Walking in central Xi’an looks simple, and it is, but not as much as it seems.
The central tower, well illuminated at night looks the same from all the four angles, and walking around is a large and tricky way, with underground passages and wide steps.
When we thought that he had done half turn and expected to be walking down to the hotel, we really had turned only 90º and we were displacing from the hotel.
Nothing that a taxi couldn’t resolve, but, remember: your hotel’s name always written in a paper.
Being a plane city, Xi’an is a good place for cycling, and bicycles may be seen everywhere.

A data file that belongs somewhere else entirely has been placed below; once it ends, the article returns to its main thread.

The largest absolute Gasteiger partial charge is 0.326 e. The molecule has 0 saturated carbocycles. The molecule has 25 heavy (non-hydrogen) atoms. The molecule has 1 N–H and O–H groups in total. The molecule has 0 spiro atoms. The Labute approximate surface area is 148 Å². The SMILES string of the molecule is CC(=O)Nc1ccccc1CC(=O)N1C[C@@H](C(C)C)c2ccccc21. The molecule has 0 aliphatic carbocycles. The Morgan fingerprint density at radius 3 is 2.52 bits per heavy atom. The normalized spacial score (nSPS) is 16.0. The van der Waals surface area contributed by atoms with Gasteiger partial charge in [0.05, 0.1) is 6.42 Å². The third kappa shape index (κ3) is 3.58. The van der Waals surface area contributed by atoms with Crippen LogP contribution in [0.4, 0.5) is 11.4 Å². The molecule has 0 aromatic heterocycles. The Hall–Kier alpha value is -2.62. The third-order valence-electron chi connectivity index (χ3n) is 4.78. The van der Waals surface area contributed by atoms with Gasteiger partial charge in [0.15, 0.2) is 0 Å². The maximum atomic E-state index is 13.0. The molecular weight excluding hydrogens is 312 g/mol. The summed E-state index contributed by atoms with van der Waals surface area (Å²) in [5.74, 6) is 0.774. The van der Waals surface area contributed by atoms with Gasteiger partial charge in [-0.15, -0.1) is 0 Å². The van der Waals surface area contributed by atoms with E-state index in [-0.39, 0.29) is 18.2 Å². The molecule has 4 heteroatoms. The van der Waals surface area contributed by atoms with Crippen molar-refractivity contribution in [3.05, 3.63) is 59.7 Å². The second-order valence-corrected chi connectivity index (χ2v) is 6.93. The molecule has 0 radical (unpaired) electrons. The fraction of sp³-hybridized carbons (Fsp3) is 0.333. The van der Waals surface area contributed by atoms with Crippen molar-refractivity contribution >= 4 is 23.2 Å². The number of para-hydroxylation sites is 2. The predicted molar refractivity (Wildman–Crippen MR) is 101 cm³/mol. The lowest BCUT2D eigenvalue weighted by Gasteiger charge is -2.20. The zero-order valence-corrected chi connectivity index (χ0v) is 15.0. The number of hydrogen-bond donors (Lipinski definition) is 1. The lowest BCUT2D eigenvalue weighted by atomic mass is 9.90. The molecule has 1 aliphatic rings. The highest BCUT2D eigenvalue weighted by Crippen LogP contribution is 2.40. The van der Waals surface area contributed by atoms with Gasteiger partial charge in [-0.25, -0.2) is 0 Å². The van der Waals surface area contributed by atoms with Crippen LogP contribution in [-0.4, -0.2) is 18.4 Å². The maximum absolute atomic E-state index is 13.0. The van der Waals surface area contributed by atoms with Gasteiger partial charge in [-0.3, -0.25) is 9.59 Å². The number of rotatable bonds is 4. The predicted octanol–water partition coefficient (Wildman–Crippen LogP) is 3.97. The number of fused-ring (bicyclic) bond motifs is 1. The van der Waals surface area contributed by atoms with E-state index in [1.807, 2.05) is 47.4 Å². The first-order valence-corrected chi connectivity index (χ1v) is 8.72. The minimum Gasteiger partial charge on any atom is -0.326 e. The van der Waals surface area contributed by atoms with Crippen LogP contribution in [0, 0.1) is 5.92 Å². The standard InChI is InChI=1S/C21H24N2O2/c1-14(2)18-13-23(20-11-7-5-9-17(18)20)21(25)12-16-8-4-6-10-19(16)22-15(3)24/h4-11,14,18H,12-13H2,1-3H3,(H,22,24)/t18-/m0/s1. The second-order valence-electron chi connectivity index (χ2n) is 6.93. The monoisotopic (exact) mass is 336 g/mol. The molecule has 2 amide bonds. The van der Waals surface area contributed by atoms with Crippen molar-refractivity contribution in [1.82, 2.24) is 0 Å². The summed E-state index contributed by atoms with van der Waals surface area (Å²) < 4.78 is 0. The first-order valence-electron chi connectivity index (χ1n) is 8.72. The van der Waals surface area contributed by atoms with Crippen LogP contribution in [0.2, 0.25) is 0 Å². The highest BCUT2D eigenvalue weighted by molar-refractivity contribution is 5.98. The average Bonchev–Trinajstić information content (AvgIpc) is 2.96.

One sign of the evolution of China is the disappearing of the traditional rickshaws.
No one runs anymore, pulling a client: nowadays, the individual transportation remains, but mainly with motorbikes, with bicycles being a fading exception.
Most visitors are afraid of Chinese food, for the risk of being presented with insects, lizards, snakes, or… who knows!
In the touristy circuits they are aware of that, and we saw nothing strange around our tables, having to walk in the popular streets to watch those odd feeding tastes.
Each meal is composed by several dishes, mainly with vegetables, and the meat is selected following the western uses. But a small funny surprise is always possible:
One day, in Xi’an, eating a chicken dish in a nice restaurant, I saw a piece with an uncommon shape.